5. Get all pre-production done before starting the year.
Pre-production to me means any drawing or planning, including storyboards, character designs and the finding of pre-made rigs or models. In particular, you have to find the right rig. And no, generally as a student animator you don’t want to be making your own rig. I’ll explain this now. To convey your story or make good animation, your rig has to be nothing short of fantastic. That means IK/FK-able arms, stretchy/squashy limbs, spine and head, and maybe most importantly – a facial rig capable of moving everything, especially lips, in all possible human positions.
Now let’s look at your timeframe. You’ve finish 2nd year of university at the end of May. You start 3rd year in October. That’s a 4 month break in which, while you do want to improve your CG skills, you also want to do a lot of other things. If you worked full work-days for two months, you will probably manage to make something quite decent, but that is really a fairytale world. Summer is the time where CG artist’s dreams go to die. For me personally, I’m not much of an outdoor person, but still, seeing the sun shining outside is demoralising.
Why not do it in term time? Well for one, you won’t have full work days because of the second project, and also just because of living with other students disturbing you. What might’ve taken one or two months to learn will end up taking double the time.
6. Use all 7 months of term-time for animation.
Good animation takes an unbelievably long time. Reason being that you can’t just make good animation in one fell swoop. It takes several, dozens or hundreds of takes. Once you make a little bit, you look over it with critical eyes and then change it. When you’ve gone over it enough, you let someone else look at it and then you go back and change it again. And again and again. Considering you have to concurrently do a second project with a team, those 7 months will pass by in no time. And in fact you need to leave at least one month available for rendering and writing the report.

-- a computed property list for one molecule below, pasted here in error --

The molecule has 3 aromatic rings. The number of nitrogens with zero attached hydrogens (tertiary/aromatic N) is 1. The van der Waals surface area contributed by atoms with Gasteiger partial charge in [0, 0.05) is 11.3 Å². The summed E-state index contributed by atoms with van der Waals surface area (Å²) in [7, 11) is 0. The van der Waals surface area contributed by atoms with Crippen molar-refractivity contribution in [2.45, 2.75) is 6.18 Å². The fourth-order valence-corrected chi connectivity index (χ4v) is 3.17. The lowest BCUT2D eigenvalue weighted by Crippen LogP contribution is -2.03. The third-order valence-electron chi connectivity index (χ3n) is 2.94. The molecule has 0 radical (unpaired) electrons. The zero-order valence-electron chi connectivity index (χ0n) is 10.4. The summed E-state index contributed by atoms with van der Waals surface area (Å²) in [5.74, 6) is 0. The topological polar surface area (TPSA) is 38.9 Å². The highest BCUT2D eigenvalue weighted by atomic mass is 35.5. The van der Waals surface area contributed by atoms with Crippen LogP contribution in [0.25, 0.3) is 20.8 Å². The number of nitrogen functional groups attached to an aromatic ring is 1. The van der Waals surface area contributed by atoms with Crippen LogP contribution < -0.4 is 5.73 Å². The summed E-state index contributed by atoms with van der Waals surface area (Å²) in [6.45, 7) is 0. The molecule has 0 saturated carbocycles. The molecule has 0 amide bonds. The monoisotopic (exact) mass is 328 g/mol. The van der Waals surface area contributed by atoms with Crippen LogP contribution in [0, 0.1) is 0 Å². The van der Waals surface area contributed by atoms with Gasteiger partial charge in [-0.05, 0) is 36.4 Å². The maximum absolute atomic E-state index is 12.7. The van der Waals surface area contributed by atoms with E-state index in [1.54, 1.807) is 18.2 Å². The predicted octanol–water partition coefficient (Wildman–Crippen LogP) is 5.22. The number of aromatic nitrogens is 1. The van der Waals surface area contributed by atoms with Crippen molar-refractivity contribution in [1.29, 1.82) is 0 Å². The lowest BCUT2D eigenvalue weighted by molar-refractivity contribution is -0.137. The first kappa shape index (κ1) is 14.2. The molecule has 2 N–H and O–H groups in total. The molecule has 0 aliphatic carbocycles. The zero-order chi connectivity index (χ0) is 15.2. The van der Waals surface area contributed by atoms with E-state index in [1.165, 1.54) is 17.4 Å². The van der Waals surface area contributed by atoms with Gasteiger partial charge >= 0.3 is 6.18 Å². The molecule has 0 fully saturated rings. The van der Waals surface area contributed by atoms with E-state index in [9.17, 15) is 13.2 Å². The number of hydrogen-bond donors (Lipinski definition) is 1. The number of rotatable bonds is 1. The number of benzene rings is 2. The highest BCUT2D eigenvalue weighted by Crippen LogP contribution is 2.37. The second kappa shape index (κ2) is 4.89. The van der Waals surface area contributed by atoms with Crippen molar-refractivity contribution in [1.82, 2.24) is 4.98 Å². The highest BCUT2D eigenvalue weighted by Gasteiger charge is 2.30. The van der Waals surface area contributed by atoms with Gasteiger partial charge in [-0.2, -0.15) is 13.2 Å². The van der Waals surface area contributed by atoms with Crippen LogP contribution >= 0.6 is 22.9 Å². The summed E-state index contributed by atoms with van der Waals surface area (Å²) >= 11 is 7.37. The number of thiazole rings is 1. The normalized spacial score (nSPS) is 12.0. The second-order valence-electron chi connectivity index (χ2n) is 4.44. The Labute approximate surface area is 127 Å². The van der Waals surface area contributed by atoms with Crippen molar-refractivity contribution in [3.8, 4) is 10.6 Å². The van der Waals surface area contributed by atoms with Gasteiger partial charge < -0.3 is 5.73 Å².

7. The report is your saviour.
As I said earlier, your project can be anything as long as you justify it in writing. Someone can actually just spend the entire year making one character model and that will count as a final year project. For us more ambitious people, we’ll end up spending much more time working on our extensive project; however you could still fail to fully meet your goals. That’s where the report comes in. As long as you can justify why things happened as they did, you’ll be fine. One more thing to note is that the report doesn’t necessarily have a minimum length (suggested is less than 10k words). Mine was 7k long. I know some others who wrote 5k and did just as well as I. The fact of the matter is that everyone’s project differs in the amount and variety of work put in.
8. You might never be happy with your project.
Some people are proud of their work. Some of those people are rightfully proud and some aren’t quite justifiably so. And then there’s people like me (and a lot of you too) who rely almost solely on other people to tell them their work is good. I’m here to tell you that that’s ok. It either means that your work really isn’t good, or that you’re overly critical, or both. With time and effort, you will eventually outgrow one or both of these things. The fact that you recognise faults with your work is a good indication that you have a lot of potential.